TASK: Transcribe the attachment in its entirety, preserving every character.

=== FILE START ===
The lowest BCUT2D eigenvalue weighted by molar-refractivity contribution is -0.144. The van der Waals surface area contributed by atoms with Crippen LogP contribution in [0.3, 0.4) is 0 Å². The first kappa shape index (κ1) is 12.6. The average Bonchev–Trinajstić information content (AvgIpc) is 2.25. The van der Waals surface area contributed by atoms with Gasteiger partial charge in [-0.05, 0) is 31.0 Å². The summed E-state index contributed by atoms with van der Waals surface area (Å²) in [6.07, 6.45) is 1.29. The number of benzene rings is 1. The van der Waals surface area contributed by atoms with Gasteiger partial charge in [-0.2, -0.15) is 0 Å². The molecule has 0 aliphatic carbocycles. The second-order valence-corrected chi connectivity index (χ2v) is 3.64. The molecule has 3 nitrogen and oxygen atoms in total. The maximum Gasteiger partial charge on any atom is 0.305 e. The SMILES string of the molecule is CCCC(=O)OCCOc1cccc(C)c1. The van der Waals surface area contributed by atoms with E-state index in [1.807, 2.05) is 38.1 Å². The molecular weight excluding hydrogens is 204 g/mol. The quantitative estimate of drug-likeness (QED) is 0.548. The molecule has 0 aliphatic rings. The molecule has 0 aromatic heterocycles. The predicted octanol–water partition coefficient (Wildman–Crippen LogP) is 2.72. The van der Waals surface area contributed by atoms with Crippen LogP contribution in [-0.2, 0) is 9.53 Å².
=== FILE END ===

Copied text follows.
The lowest BCUT2D eigenvalue weighted by molar-refractivity contribution is -0.144. The van der Waals surface area contributed by atoms with Crippen LogP contribution in [0.3, 0.4) is 0 Å². The first kappa shape index (κ1) is 12.6. The average Bonchev–Trinajstić information content (AvgIpc) is 2.25. The van der Waals surface area contributed by atoms with Gasteiger partial charge in [-0.05, 0) is 31.0 Å². The summed E-state index contributed by atoms with van der Waals surface area (Å²) in [6.07, 6.45) is 1.29. The number of benzene rings is 1. The van der Waals surface area contributed by atoms with Gasteiger partial charge in [-0.2, -0.15) is 0 Å². The molecule has 0 aliphatic carbocycles. The second-order valence-corrected chi connectivity index (χ2v) is 3.64. The molecule has 3 nitrogen and oxygen atoms in total. The maximum Gasteiger partial charge on any atom is 0.305 e. The SMILES string of the molecule is CCCC(=O)OCCOc1cccc(C)c1. The van der Waals surface area contributed by atoms with E-state index in [1.807, 2.05) is 38.1 Å². The molecular weight excluding hydrogens is 204 g/mol. The quantitative estimate of drug-likeness (QED) is 0.548. The molecule has 0 aliphatic rings. The molecule has 0 aromatic heterocycles. The predicted octanol–water partition coefficient (Wildman–Crippen LogP) is 2.72. The van der Waals surface area contributed by atoms with Crippen LogP contribution in [-0.2, 0) is 9.53 Å².